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PostPosted: Tue Aug 15, 2006 8:25 pm 
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and quality that would put a company like GE out of business if they made jet engines like that.


Can you say 9 Sigma?

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PostPosted: Tue Aug 15, 2006 8:45 pm 
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Is that one defect per billion?


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PostPosted: Tue Aug 15, 2006 9:01 pm 
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I do not remember off hand but to get an engine approved for use on a commercial two engine plane used for overseas flights required that kind of reliability. The likelyhood of two engines failing on the same flight was somewhere in the one in a billion range. I no longer have access to the data but the engines were built to meet what was considered astronomical odds.

This is even more impressive if you have ever seen what is under the hood so to speak. There are hundreds of blades alone and countless sub systems. Each component had to be so good that the individual part reliability could not be measured with instruments or gauges. It was done using statiscal processes based on all of the actions taken on it.

One blade had over $1,000.00 of value in it so it was not practical to destroy a lot of them in destructive testing to insure a good product. I wandered the factory floor at the engine plant in Cincinnati for about 8 years and was always amazed at the design and manufacturing processes they employed.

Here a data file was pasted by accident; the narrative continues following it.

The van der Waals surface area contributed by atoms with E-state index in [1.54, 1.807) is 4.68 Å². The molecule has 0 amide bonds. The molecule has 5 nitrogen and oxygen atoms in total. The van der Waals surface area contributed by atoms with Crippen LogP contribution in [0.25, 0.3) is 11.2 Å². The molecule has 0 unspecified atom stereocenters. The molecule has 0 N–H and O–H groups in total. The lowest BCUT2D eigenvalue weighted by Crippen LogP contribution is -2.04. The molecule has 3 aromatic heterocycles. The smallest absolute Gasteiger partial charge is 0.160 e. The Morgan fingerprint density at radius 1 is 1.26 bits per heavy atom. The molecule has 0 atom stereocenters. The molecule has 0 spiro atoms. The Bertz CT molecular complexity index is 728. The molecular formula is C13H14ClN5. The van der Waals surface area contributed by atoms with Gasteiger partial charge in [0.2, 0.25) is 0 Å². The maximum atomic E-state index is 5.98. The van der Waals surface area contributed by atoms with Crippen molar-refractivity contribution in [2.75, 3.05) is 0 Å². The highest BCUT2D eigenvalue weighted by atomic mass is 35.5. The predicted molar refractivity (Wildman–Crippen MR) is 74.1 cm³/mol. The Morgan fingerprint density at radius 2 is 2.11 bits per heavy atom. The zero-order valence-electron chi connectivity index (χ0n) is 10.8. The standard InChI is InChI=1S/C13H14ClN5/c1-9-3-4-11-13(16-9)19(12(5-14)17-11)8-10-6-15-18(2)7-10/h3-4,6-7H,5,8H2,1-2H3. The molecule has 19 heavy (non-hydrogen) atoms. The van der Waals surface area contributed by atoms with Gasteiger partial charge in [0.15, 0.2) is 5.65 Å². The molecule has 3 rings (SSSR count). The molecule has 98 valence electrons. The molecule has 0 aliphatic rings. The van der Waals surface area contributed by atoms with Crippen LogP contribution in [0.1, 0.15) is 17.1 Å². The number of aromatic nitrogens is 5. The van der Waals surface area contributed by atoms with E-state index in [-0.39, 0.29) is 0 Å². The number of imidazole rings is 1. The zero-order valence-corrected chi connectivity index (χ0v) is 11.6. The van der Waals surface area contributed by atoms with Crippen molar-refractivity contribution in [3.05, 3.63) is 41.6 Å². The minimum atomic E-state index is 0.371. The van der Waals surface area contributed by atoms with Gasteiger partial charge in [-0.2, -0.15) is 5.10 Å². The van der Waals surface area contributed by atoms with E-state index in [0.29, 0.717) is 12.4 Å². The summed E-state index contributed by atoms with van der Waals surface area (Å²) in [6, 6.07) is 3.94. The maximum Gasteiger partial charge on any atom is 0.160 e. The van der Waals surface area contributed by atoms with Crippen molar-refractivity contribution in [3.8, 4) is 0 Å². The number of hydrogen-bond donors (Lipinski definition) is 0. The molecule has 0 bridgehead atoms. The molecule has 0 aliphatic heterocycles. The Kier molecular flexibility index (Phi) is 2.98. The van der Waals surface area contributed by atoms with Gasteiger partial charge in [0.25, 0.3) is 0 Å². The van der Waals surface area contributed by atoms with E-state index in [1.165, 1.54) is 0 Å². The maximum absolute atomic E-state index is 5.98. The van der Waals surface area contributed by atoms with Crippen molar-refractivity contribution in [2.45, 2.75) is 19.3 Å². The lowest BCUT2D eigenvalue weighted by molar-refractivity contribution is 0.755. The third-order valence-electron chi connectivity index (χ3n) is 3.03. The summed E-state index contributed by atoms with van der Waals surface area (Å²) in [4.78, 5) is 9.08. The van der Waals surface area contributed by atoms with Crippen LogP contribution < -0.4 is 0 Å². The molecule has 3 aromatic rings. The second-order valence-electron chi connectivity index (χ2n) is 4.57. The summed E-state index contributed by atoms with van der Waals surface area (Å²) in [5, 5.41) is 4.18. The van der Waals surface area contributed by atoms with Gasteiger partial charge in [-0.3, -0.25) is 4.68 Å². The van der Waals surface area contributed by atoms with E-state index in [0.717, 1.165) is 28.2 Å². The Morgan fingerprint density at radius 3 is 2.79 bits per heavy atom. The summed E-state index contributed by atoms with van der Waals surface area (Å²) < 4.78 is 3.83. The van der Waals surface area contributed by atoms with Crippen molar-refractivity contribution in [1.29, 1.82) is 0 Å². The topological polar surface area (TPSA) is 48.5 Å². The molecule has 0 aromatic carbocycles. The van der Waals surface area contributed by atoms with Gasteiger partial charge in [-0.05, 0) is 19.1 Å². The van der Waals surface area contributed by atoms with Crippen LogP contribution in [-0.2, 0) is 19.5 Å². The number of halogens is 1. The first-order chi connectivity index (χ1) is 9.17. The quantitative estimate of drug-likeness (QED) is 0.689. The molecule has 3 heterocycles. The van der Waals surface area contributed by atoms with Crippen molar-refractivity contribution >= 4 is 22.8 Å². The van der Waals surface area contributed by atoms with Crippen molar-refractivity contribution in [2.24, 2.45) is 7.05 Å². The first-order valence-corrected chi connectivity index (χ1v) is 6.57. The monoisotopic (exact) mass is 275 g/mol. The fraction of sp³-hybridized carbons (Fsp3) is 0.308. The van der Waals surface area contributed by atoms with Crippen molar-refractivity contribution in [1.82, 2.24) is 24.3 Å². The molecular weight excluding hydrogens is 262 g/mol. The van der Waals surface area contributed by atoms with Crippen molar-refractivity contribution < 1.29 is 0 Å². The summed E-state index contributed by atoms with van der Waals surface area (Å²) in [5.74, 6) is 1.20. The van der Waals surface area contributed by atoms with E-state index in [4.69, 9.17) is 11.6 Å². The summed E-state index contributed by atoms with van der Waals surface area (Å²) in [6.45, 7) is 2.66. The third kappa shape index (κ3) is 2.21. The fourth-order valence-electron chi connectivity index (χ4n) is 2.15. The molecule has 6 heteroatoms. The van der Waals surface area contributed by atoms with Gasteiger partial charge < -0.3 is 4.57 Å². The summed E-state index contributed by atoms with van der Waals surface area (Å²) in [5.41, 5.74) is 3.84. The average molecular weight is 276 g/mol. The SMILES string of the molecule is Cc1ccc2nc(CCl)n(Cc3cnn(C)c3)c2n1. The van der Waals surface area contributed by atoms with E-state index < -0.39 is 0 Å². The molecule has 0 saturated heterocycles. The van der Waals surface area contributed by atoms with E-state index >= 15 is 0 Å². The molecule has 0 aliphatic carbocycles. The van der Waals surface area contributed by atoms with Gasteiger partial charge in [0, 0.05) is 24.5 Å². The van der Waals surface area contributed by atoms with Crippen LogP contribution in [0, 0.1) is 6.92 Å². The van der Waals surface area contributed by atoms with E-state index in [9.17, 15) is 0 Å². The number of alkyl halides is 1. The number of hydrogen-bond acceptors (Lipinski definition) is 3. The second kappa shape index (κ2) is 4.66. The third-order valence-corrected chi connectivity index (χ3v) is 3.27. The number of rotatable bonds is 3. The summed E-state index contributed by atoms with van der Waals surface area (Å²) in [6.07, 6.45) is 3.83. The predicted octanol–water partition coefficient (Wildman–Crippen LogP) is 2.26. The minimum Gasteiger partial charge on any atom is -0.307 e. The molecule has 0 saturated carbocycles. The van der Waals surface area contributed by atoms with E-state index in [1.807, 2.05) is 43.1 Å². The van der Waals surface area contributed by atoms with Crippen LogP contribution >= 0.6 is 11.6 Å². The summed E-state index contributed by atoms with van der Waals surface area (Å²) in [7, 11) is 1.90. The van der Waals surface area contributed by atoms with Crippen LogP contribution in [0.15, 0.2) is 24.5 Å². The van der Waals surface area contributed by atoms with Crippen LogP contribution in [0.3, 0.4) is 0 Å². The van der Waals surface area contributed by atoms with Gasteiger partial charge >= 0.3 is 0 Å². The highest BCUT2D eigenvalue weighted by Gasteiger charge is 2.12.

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PostPosted: Tue Aug 15, 2006 10:24 pm 
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"Apples and oranges again. How are you different from the chemists and the scientists at Merck?"

They have NOTHING to do with the actual selection of care and NEVER see the face to face consequences of illness or questionable business. I am the SINGLE individual on the medical team MOST responsible for the selection of care and MOST likely to see the consequences of illness. I see patients they see test tubes. If you cannot see this distinction there is no reason for me to elaborate.

"I still want to know how your medical center gets reimbursed."

Like all medical centers probably. We get paid largely by DRG. Fees for illnesses are negotiated with different ensurers; medicare pays what medicare pays; medi-cal pays what medi-cal pays. There are systems to capture all the illness in the language of the coders so we get paid for the work we do and the complexity of illness. It's too complicated to get into in detail, and luckily the physicians are kept from most of it. Closest we come to being bugged is my bills are monitored for accuracy. Lsat check was 100%.

"Also, "free" care isn't free."

Clearly. But administered by people without conflicts of interest.